DYSTONIA PLUS

If it is dystonia plus, the issue is about following the symptom: myoclonus or Parkinsonism? Is there levodopa response?

Myoclonus

In myoclonus dystonia, myoclonus usually is prominent and dystonia is represented as torticollis or writer cramp. Occasionally, dystonia can be the only disorder manifestation. Symptoms respond to alcohol. There are genetic heterogeneity and two known causative loci (DYT11 and 15)8. Gene was described only in DYT11 (sarcoglycan epsilon - SGCE)9.

Parkinsonism

If Parkinsonism is the other following symptom in dystonia plus, the questions to be answered are:

• Is there levodopa response?

• What is the inheritance?

• Was the onset sudden?

Is there levodopa response?

If dystonia respond to levodopa, dopa-responsive dystonia (DRD) is likely. There are two main genes responsible for DRD: GCH1 and TH. GCH 1 (GTP cyclohydrolase 1) is transmitted as an autosomal dominant way, with complete remission of symptoms after low doses of levodopa administration and there is a typical diurnal fluctuation (DYT5a)10. Tyrosine hydroxylase (TH) is transmitted in an autosomal recessive fashion and is also called recessive Segawa syndrome or recessive DRD (DYT5b). There is also marked improvement with levodopa, diurnal fluctuation, and differently from dominant DRD, frequent motor and speech delay11.

Inheritance is X-linked or recessive?

In X-linked dystonia, only men will be affected in pedigree. Lugbag (Filipino dialect for twisted) occurs predominantly in families from the Philippines. Besides Parkinsonism, chorea and ballism have been described12. If dystonia Parkinsonism is recessive and unresponsive to levodopa, DYT16 should be considered. Some DYT16 patients do not have Parkinsonism and present a generalized dystonia form, with prominent speech involvement13.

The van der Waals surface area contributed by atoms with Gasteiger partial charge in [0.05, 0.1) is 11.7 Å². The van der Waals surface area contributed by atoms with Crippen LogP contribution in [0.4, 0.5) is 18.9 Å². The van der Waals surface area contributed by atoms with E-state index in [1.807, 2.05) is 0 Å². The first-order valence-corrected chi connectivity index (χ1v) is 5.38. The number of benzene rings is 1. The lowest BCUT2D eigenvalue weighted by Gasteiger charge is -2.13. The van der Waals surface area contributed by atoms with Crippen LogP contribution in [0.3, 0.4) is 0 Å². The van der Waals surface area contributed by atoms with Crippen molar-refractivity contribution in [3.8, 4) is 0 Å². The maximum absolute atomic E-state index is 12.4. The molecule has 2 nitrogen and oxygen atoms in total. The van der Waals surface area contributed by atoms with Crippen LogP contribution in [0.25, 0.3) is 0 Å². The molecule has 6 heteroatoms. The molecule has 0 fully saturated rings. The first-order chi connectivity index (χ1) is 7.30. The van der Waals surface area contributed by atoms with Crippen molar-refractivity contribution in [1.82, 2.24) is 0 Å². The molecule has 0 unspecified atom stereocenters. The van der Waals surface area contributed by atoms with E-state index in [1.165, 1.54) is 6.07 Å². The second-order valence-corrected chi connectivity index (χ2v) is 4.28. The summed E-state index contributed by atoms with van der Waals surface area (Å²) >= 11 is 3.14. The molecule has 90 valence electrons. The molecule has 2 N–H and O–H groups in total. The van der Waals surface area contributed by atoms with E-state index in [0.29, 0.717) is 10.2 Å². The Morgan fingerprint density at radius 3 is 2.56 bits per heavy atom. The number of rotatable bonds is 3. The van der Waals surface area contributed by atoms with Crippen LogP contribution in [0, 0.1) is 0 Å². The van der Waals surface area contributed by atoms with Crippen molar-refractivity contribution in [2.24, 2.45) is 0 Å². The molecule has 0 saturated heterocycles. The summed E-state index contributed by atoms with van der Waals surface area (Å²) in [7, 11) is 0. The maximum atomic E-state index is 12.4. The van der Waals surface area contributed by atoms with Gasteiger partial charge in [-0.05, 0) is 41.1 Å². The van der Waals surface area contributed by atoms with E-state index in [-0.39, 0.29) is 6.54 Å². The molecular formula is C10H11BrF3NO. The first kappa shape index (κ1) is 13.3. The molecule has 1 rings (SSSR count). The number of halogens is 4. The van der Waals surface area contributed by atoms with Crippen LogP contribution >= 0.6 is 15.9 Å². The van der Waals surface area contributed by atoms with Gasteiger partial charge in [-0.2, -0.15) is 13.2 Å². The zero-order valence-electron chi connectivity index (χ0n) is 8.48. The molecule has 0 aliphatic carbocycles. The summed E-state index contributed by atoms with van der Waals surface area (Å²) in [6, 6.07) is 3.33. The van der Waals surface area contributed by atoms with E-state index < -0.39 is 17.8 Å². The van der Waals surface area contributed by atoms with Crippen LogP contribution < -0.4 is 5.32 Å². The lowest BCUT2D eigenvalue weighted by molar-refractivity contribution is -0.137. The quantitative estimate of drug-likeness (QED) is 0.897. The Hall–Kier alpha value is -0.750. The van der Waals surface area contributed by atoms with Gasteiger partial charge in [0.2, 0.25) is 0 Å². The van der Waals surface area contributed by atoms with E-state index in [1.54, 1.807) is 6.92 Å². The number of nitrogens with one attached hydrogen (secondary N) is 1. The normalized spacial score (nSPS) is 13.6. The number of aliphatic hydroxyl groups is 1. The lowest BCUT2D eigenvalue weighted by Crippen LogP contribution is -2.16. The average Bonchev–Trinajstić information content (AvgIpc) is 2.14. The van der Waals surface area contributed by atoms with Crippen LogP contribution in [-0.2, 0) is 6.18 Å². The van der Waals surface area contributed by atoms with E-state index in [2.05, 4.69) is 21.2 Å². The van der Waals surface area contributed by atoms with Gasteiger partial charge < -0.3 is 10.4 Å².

Was the onset sudden?

DYT12 has a typical rapid evolution of bulbar and limb dystonia in a cranium-caudal spread with Parkinsonian features frequently without tremor and succeeding to psychological and physical triggers14.

 

PAROXYSMAL DYSTONIA

Paroxysmal dyskinesias are intermittent movement disorders manifested by dystonia, chorea, and ballismus15. If paroxysmal, one should check if it is kinesigenic or nonkinesigenic.

Kinesigenic

Paroxysmal kinesigenic dystonia is characterized by brief episodes of involuntary movements induced by sudden voluntary ones. Attacks last several seconds in a daily basis (usually less than one minute), with no loss of consciousness, and with good response to antiepileptic drugs16. If kinesigenic, the questions to be answered are:

• Is there epilepsy?

• Is there spasticity or episodic ataxia?

• Are there other conditions, such as cognitive impairment or hemolytic anemia?

Epilepsy

Several patients have epilepsy as comorbidity (usually infantile benign seizures). There is genetic heterogeneity, and testing is possible for only DYT1017.

Spasticity or ataxia

If kinesigenic and associated with spasticity, or episodic ataxia, DYT9 is probable, there is no genetic testing for this condition and in some patients there is acetazolamide response. It is clinically similar to DYT8: in both episodes, it can be triggered by alcohol, stress, and fatigue, but only in DYT9 exercise can precipitate the episodes18.

Other conditions

If paroxysmal exercise dyskinesia induced is associated with epilepsy (absence seizures in majority) and/or ataxia, mild cognitive impairment, hemolytic anemia, retyculocytosis, and hypoglycorrachia, DYT18 is possible, it can be tested and there is a chance of response to ketogenic diet19.

Nonkinesigenic

Finally, if nonkinesigenic and when precipitated by alcohol, stress, and caffeine with good response to benzodiazepines, DYT8 is likely and can be tested20. If there are no obvious triggers, DYT20 is possible, however it unfortunately cannot be tested21.

 

References